Whereas Militarized Currents focalizes the intimacy between US and Japanese imperialisms in the construction of the Asia-Pacific region, Transnational Crossroads suggests that contemporary geopolitics across the Americas and Pacific have been structured through intimacies of Spanish and US empire. Editors Camille Fojas and Rudy P. Gueverra Jr. write, “The comparison of the Spanish and US imperial formations links the Pacific to the Americas while it also reveals how the process and status of empire have changed” (2012, 7). Combining a hemispheric perspective on the Americas with inclusive considerations of what the editors call “the American Pacific” (11) and, reading overlapping imperialist legacies over a longue durée, the volume ambitiously highlights the potential for cross-racial dialogue and comparative study, especially between Asian/Pacific American studies and Latina/o studies.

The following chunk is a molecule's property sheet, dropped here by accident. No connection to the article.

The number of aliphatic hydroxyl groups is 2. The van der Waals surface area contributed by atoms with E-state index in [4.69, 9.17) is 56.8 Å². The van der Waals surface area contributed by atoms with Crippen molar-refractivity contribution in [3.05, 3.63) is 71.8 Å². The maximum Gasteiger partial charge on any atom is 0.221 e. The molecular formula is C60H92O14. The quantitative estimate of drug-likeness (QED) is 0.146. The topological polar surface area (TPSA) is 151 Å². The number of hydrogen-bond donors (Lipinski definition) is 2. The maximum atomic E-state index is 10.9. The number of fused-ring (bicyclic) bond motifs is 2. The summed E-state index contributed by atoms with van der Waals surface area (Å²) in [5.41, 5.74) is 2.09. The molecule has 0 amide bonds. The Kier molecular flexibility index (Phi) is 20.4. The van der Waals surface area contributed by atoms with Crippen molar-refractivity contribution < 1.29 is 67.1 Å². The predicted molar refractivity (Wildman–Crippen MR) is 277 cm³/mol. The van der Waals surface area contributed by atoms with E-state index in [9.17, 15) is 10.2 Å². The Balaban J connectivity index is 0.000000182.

Organized into four sections, Transnational Crossroad’s fifteen essays cover extensive ground that includes everything from cultural studies of textiles, novels, and reality TV to transnational and comparative studies of racial discrimination and activism to decolonial critiques of language and history. Essays by Faye Christine Caronan, Camilla Fojas, and Vernadette Vicuña Gonzalez in the anthology’s first section, “The End of Empire: Spanish and US Imperialism,” set up the anthology’s aim to re-map the Americas and the Pacific by providing incisive analyses of US cultural imperialist reach beyond the contiguous United States. Through discussions that, respectively, compare diasporic Filipina/o and Puerto Rican cultural-activist communities; examine nineteenth-cscentury travel writing depicting the Philippines, Guam, Cuba, and Puerto Rico, and trace the Hawai‘ian quilt as a gendered symbol of colonization and as a postcolonial tourist commodity, the essays in part 1 demonstrate various ways that culture is deployed to sustain and normalize imperialist asymmetries of power. Part 2 of Transnational Crossroads, “Comparative Racialization: Trans-American Pacific Racial Formations,” showcases work that considers intersections in Asian and Latina/o American history and racial formations. Chapters by Jinah Kim and [End Page 190] Rudy P. Gueverra Jr. investigate overlapping histories of labor immigration and racial discrimination of Japanese, Filipina/o and Mexican-American subjects. Whereas Kim’s essay reveals parallels in the management and exclusion of racialized bodies in the 1940s through Japanese-American internment and the Mexican bracero program, Gueverra’s essay traces often-neglected histories of coalitional activism in the period from the 1920s to the 1940s, involving Filipino laborers who first worked and engaged in joint political actions with Japanese agricultural laborers in Hawai‘i and later sought alliances with Mexican laborers in California. A third essay in part 2, jointly authored by Gilda L. Ochoa, Laura E. Enriquez, Sandra Hamada, and Jenniffer Rojas, elucidates a case study of comparative racial formations at a Southern California high school, where Asian- and Latina/o-American students experience and critically reflect on mutually reinforcing racial and class formations that affect not only educational performance and achievement, but also socialization and personal development. The essays in “The American Pacific,” the anthology’s third section, offer insightful contributions to the recently burgeoning body of critical scholarship on settler colonialism in Hawai‘i. Influenced by and extending Haunani-Kay Trask’s leading activist scholarship on Native Hawaiian sovereignty and her preeminent critiques of Asian settler colonialism, chapters by Maile Arvin, Ku’ualoha Ho‘omanawanui, and Bianca Isaki urge new forms imagining the politics of Asian American presence in Hawai‘i. Approaching the question of settler colonial relations through an original analysis of Filipino and Puerto Rican subjects in Hawai‘i in the early part of the twentieth century, JoAnna Poblete’s piece, which closes part 3, poses provocative questions about the complex status of “intracolonial” settlers and subjects in historical and contemporary imaginings of Hawai‘i (Foja and Gueverra 2012, 306). The fourth and final section of Transnational Crossroads, “Crossroads of American Migration,” is the anthology’s lengthiest and perhaps most compelling. Featuring the work of Erika Lee, Stella Oh, Claudia Sadowski-Smith, Jane H. Yamashiro and Hugo Córdova Quero, and Ryan Masaki Yokota, part 4 considers Asian American migration, settlement, and racial formations from a comparative, hemispheric perspective. As Fojas and Guevera note, “Throughout the nineteenth and twentieth centuries, thousands of Chinese, Japanese, Asian Indians, and Koreans made their way to Mexico, Cuba, Brazil, Peru, and other parts of Latin America and the Caribbean” (21). Lee’s chapter, which traces the hemispheric spread of “Yellow Peril” discourse through Japanese immigration laws and internment from Canada to South America, sets a historical foundation for innovative analyses of diaspora by Yamashiro and Quero, who comparatively examine the experiences of Japanese Americans and Japanese Brazilians living in Japan, and by Yokota, who offers a nuanced analysis of transnational, postcolonial identity construction of Peruvian Okinawans living in Los Angeles. Equally nuanced are Oh and Sadowski-Smith’s contributions, which allude to historical flows of transnational labor and capital between Asia and the Americas in their literary analyses of novels by Karen Tei Yamashita, Sky Lee, and Cristina Garcia. [End Page 191]